How to Identify Lawn Weeds in California


If a weed is by definition an unwanted plant, novice gardeners may wonder why they need to go through the trouble of identifying a lawn weed before removing it. Gardeners should do this because some weeds are invasive plants and may require extra control measures, some weeds are poisonous and should be removed, and because not every chemical or mechanical control method works across the board. California's weed databases offer an easy tool for accurate weed identification.

Step 1

Examine the leaves of your weed, writing down all details you observe. Note the leaves' size, shape, color (on the top and bottom), texture and arrangement along the stem. Most lawn weeds fall into two to three categories: grassy weeds, broadleaf weeds and sedge (similar to grass).

Step 2

Note information about flowers on the weed, if your lawn weed has flowers. Not all do. Include details about the flower color, number of petals, scent and shape.

Step 3

Photograph your weed for ease identifying it later.

Step 4

Check California weed identification databases to accurately identify your weed plant. The California Invasive Plant Council provides a list of invasive plants broken down by geographic region; the University of California Davis lists most weeds commonly found throughout California. Browse images of these weeds until you've located the one in your yard, using the photograph and the information you gathered to make this positive identification.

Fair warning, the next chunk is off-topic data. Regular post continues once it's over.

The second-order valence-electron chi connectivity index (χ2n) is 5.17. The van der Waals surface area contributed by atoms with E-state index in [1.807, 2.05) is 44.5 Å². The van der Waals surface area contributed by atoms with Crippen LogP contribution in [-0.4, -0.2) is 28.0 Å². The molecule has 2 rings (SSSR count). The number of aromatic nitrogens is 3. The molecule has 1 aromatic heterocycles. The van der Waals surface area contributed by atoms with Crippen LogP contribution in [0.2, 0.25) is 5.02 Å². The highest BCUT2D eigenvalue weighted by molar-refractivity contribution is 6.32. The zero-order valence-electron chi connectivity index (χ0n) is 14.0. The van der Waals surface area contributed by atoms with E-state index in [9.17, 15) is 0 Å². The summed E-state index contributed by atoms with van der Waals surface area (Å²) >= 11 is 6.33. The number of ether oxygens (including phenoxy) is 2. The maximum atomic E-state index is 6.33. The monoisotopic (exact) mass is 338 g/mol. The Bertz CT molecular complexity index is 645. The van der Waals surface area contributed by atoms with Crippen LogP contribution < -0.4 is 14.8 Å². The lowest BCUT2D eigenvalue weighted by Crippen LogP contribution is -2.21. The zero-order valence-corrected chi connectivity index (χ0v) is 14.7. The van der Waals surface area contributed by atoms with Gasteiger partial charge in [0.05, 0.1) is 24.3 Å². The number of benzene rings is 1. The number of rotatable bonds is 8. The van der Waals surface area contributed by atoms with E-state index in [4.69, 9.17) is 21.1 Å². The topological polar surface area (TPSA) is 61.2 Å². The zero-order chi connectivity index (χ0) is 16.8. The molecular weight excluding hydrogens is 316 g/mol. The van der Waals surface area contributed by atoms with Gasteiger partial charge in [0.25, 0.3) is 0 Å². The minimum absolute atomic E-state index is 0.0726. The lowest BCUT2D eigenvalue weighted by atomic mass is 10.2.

• Grounds Magazine: How to Identify Weeds
  • Garden Counselor Lawn Care: Identify Lawn Weeds with Authority

Who Can Help

  • Universiy of California Davis: Introduction to Weeds Photo Gallery
  • California Invasive Plant Council: Database
  • California Master Gardeners
Keywords: California weed identification, identify lawn weeds, identify garden weeds

About this Author

Based in Northern California, Elton Dunn is a freelance writer and nonprofit consultant with 14 years' experience. Dunn specializes in travel, food, business, gardening, education and the legal fields. His work has appeared in various print and online publications. Dunn holds a Master of Fine Arts in creative writing and a Bachelor of Arts in English.